Watching from the sidelines


Sally Corrick

Growing up in the UK, I was not at all sporty (table tennis at school doesn’t count!), and although my husband John was a bit more athletic, playing and following football, hockey, cricket etc, neither of us had ever heard of softball. 

When our eldest daughter Georgina was eight, we were living in South West Florida and looking for a sport to channel her energy when we chanced upon a fastpitch softball clinic run by the local recreational league.  Although she had tried soccer and swimming, Georgina (George) immediately took to softball and insisted on throwing and catching the ball every day with John.  We signed her up for the local league and when she was 10, she starting pitching and never looked back.

Fast forward a few years and George was starting to look at college options, hoping to be able to play softball after high school.  We visited USF (the University of South Florida) in Tampa and the coach introduced us to another British family whose daughter, Lauren Evans,  was just about to start at USF and had played for the GB Under-19s the previous summer.  We hadn’t realised that there was a GB softball team, but soon George had applied to play for them.

After she was selected in Spring 2014, we booked our flights to Holland for the European Junior Championships in Rosmalen.  We didn’t know what to expect, but were pleasantly surprised by the communication, organisation and friendliness of everyone involved in the process.  We combined the trip with a visit to family and friends in the UK and were a little bit nervous at first to leave our 15-year old daughter with the team who were due to practice at Farnham Park before travelling over to Holland.  However, as soon as we saw her again in Holland, she was loving the experience, meeting new friends and enjoying the independence.  We liked the way that the girls did everything together -- teammates on and off the field.  They did well, coming fourth overall in the competition, although George was frustrated by a growth-related injury that prevented her playing to her full potential.  But the coaches and trainers were excellent – able to diagnose her condition and providing acupuncture for pain relief and stretching exercises which she continues to do to this day.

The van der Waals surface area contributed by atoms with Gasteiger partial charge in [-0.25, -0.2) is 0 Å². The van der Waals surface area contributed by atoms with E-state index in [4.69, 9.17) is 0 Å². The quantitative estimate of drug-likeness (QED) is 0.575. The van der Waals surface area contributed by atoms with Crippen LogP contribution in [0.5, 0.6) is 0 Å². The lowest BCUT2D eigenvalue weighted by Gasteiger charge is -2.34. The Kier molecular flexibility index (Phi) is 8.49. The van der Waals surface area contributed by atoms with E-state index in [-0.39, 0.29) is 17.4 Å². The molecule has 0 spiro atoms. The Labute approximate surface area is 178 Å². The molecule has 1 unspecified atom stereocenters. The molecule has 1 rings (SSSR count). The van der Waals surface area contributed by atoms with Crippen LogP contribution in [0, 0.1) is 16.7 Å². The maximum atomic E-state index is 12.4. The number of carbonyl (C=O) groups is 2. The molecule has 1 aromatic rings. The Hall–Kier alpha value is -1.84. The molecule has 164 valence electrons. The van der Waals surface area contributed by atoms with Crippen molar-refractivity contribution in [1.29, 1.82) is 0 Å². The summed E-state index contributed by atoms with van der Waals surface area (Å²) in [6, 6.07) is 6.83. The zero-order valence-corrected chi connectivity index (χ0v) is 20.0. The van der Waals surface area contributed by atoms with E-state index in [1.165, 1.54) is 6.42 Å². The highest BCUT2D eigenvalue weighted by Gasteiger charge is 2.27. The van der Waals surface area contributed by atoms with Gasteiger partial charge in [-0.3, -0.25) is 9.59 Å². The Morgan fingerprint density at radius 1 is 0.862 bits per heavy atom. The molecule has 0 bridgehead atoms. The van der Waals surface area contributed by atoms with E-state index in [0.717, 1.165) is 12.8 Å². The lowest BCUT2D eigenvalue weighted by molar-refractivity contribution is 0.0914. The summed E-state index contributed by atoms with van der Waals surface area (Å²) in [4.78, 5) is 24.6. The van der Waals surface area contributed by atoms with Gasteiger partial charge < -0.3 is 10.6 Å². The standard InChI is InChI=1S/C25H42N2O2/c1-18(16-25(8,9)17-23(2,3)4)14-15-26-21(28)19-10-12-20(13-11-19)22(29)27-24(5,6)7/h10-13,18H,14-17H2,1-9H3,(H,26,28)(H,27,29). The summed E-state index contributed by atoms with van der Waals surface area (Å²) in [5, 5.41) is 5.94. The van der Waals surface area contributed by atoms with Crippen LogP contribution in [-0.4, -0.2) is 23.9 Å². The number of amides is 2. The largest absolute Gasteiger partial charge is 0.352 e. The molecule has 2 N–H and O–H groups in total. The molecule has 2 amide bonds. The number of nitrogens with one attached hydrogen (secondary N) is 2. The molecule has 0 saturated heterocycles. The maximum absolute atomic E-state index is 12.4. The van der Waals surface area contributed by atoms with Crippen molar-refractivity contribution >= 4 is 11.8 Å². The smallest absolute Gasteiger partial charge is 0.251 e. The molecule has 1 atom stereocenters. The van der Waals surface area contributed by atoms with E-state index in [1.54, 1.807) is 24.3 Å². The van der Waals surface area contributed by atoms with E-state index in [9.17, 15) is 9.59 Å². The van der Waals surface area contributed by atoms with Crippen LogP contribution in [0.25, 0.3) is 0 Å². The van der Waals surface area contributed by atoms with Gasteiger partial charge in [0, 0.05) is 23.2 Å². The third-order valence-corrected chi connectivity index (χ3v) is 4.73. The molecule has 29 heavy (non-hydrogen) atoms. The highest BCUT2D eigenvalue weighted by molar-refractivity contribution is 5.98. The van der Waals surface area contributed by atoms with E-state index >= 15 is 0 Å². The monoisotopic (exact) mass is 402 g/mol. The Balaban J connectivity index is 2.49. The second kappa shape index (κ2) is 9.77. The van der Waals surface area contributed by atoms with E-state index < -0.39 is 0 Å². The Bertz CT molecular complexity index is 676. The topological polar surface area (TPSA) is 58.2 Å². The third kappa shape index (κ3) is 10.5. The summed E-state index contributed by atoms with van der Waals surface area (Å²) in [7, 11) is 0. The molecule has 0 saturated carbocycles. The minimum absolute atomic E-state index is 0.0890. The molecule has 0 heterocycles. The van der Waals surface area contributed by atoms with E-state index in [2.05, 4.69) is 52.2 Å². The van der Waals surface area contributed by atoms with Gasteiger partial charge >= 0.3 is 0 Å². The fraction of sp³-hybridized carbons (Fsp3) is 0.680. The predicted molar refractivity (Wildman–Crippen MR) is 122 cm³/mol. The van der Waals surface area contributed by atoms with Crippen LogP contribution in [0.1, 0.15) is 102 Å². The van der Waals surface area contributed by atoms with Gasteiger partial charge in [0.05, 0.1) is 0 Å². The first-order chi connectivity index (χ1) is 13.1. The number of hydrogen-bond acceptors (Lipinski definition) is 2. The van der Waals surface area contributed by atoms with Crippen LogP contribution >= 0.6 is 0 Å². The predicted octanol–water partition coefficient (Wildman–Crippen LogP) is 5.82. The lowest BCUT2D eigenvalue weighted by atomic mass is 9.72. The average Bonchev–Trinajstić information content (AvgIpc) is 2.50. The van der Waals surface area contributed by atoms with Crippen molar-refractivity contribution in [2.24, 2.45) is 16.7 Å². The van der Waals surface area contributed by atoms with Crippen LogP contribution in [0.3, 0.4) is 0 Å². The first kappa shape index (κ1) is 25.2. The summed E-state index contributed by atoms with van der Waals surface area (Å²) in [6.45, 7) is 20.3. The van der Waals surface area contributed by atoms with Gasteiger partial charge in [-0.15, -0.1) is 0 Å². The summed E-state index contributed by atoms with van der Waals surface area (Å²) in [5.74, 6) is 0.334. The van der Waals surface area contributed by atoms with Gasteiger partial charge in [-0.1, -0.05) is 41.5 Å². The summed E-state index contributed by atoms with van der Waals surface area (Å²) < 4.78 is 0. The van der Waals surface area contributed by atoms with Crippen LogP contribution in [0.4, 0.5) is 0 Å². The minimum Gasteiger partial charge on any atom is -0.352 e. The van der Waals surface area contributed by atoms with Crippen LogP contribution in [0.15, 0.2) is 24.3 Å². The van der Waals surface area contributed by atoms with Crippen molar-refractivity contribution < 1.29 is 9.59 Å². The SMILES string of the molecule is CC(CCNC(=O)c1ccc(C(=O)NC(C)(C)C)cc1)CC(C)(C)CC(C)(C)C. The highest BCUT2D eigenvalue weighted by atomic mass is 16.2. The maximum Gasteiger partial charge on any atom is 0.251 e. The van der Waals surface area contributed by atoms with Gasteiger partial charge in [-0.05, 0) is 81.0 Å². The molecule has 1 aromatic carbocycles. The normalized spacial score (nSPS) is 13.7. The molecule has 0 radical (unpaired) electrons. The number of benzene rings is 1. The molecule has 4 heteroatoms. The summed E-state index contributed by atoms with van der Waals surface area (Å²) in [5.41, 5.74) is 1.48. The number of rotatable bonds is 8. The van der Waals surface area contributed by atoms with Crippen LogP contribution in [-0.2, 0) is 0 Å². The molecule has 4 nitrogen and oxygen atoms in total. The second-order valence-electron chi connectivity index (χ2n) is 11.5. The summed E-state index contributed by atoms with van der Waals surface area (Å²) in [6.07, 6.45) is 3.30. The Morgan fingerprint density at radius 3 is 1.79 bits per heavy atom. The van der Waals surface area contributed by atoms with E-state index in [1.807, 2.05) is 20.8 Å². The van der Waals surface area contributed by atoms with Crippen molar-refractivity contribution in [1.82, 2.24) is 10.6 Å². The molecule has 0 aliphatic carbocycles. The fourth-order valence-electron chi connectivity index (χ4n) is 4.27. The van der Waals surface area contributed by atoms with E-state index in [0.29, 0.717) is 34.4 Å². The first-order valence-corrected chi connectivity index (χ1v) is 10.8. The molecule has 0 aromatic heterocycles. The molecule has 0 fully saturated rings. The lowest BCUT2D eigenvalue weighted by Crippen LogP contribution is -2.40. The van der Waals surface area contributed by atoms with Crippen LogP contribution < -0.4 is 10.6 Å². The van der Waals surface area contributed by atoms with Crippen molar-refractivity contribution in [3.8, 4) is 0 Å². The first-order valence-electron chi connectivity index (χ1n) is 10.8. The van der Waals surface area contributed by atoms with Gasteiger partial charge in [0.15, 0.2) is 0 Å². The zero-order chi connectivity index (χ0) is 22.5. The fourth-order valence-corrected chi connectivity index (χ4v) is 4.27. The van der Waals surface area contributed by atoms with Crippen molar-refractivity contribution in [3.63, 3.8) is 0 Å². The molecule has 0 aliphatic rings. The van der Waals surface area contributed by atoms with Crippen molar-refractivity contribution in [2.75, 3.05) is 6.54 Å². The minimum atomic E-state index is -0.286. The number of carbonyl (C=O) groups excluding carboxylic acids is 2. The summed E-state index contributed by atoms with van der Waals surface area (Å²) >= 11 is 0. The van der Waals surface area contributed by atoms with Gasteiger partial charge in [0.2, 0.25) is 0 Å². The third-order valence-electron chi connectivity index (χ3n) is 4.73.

In 2015, George played for the GB Women’s Team in European Championships, again in Rosmalen, and then for the GB Under-19s at the Junior World Championships in Oklahoma.  Again, the experience was enjoyable and beneficial.  She was the youngest player on the Women’s Team, and many of the other players were graduated and working, driving and living as adults -- but all of them were really friendly and helpful to George and, as a bonus, she learnt to cook, clean and do her own laundry as they were staying in a house and sharing the chores! 

In Oklahoma, the team took over one floor of a hotel and again benefited from staying together and being able to really get to know each other. 

For us as parents, it has all been very rewarding, even if the GB Team still lacks some of the experience of the leading international teams.  We understand the challenges that they face with a team composed of players from across the country and the globe, and we believe that the coaches have done a great job with the development of the girls and helping them with all aspects of the sport, mentally and physically.  I believe the experience has made George a better team player and heightened her sense of heritage. 

George hopes to have the opportunity to continue to play for the team in 2016 and beyond and is excited about the chance for participation in the 2020 Olympics in Tokyo.  She has verbally committed to play softball at USF when she graduates from high school in 2017 and her college coach, Ken Eriksen, is very supportive of her playing for GB and representing her country (although it probably helps that he is currently the Head Coach for Team USA!) 

We are very pleased to see the sport growing in the UK and Europe and thankful for the people behind the scenes, as well as those on the field, who have helped the GB Under-19 and Women’s Teams achieve what they have so far.

tagged under: fastpitch, gb softball, experiences, youth

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About Sally Corrick

Sally Corrick

Sally Corrick was born in Grays, Essex and lived in the UK until moving to US in 1999.  She is married to John, another Brit, and they now live in Florida. They have two daughters, Georgina (17) and Sophie (16).  Georgina was born in Basingstoke before the family moved to the US while Sophie was born in Atlanta, Georgia.  Sally has been involved with softball since Georgina (known to everyone as George) started playing at eight years old and has spent many hours at the ball field watching games.  More recently, she has enjoyed being involved with GB Fastpitch teams for the past two years and is looking forward to watching them play this summer!  She works as a real estate agent, helping people buy and sell homes in the Lake Mary/Sanford area, just north of Orlando.

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